June 14, 2005
By Peter Brookes
It's an important, but unwritten, rule of
American politics: When Congress feels the need to get involved in
your business, you're in big trouble. We'll soon see how this
applies to world politics - as Congress beads in on the United
This week, the House of Representatives will debate and vote on
the United Nations Reform Act of 2005, a bill requiring Turtle Bay
to fix itself pronto - or lose a big chunk of the U.S. dollars that
fund its operations.
Such threats should come as no surprise to anyone who has been
following the United Nations recently. The world's premier
international institution has been wracked by widespread scandal
The exposure of the corrupt Iraqi Oil-for-Food program and
shocking accounts of sexual abuse/exploitation by U.N peacekeepers
in far too many places would be enough to close down most
organizations - but not the United Nations.
Secretary-General Kofi Annan admits there are serious problems -
and has promised change. But with the United States contributing
the lion's share of the U.N.'s bloated budget - $2 billion a year -
promises of change aren't good enough.
Rep. Henry Hyde (R-Ill.), Chairman of the House International
Relations Committee, says the bill's purpose is to "address the
U.N.'s legendary bureaucratization, billions of dollars spent on
multitudes of programs with meager results, and outright
misappropriation and mismanagement of funds."
And there's a stick: If the United Nations doesn't implement - and
certify - the changes stipulated - including budget, peacekeeping
and Human Rights Commission reforms - the U.S. government would
withhold its U.N. dues payment.
Hyde believes that without applying appropriate "leverage," such as
withholding up to half of America's assessed dues or mandating cuts
in specific U.N. programs, that reforms "will fail or be incomplete
He's absolutely right. Considering the U.S. pays 22 percent of the
U.N. budget, a cut of that magnitude would be a painful dose of
Some will argue that this bill is meant to destroy the United
Nations - but Hyde says he's out to improve its effectiveness and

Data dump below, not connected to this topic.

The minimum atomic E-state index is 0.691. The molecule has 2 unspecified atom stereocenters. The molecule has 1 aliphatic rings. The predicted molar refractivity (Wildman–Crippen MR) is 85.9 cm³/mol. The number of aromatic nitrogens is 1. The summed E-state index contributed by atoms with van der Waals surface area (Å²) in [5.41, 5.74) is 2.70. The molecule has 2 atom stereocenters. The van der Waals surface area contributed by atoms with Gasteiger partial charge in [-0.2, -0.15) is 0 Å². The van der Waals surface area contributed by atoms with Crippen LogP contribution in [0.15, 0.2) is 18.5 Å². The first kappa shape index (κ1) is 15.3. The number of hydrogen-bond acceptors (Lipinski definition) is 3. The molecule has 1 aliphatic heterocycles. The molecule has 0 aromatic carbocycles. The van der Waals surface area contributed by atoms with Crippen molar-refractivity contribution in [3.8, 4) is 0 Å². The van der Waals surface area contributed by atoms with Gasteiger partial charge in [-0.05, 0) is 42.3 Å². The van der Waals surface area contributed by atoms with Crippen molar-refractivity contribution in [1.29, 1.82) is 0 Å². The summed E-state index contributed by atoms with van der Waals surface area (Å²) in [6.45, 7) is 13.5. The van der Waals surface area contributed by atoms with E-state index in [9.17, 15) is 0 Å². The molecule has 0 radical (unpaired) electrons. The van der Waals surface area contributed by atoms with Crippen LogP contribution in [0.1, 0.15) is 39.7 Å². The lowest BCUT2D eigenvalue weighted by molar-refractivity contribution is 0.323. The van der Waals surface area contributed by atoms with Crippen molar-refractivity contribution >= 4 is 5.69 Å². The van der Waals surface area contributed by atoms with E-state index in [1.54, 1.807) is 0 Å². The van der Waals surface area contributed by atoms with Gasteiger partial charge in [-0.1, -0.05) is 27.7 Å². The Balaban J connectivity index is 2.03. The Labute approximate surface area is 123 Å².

Hyde's bill recognizes that U.N. reforms need to be kick-started.
With Annan leaving his post at the end of his term in 18 months,
many see him as a lame duck, and woefully incapable of implementing
any meaningful reform agenda.
As it stands now, without serious congressional pressure, reforms
are likely to languish until the new secretary-general is in place
- at best. At worst, reform will be frustrated ad infinitum by the
U.N.'s entrenched bureaucracy.
The bill also demands some long-overdue U.N. adjustments. For
instance: It gives the largest U.N. donors a stronger voice on how
resources are allocated, using "weighted voting."
The three largest contributors - America, Japan and Germany -
cover 50 percent of the U.N. budget, while the lowest 128
contributors (of 191 U.N. nations) together give less than 1
The act also slashes the outrageous spending on U.N. conferences.
The world body spent a staggering $565 million over the last two
years on meetings - the single largest portion of its budget.
And what of the U.N. Commission on Human Rights - whose members
have included highly repressive states such as Libya, Zimbabwe,
Sudan, Cuba, Saudi Arabia and China? Hyde's bill recommends
replacing the commission with a council that would contain no
human-rights abusers. (The bill could be improved on the House
floor with an amendment requiring council to be democracies,
The Hyde bill intentionally shies away from the growing
controversy over U.N. Security Council expansion from 15 to 24
members, likely supporting the idea that increasing membership will
diminish its effectiveness.
The Bush administration hasn't commented formally on the bill,
most likely preferring to get an up-or-down vote in the Senate on
U.N. ambassador-designate John Bolton instead.
And even if the bill passes the House this week, it may never see
the light of day in the Senate. But the threat of legislation is
often as effective in advancing a cause as passing the law
Despite its often-gaping shortcomings, the United Nations provides
an important forum for international diplomacy and dispute
mediation. It has advanced international humanitarian, disaster
relief, electioneering and peacekeeping efforts.
But unless the United States takes an aggressive lead in shaping
the U.N. reform agenda, including insisting on secretariat
accountability, any changes at Turtle Bay are likely to be nothing
more than window dressing.
Since the United Nations can't-or won't - reform, Congress will
have to step in and save the world body from itself.
Peter Brookes is
a Heritage Foundation senior fellow.
First appeared in the New York Post
It's an important, but unwritten, rule of American politics: When Congress feels the need to get involved in your business, you're in big trouble.
Senior Fellow, National Security Affairs
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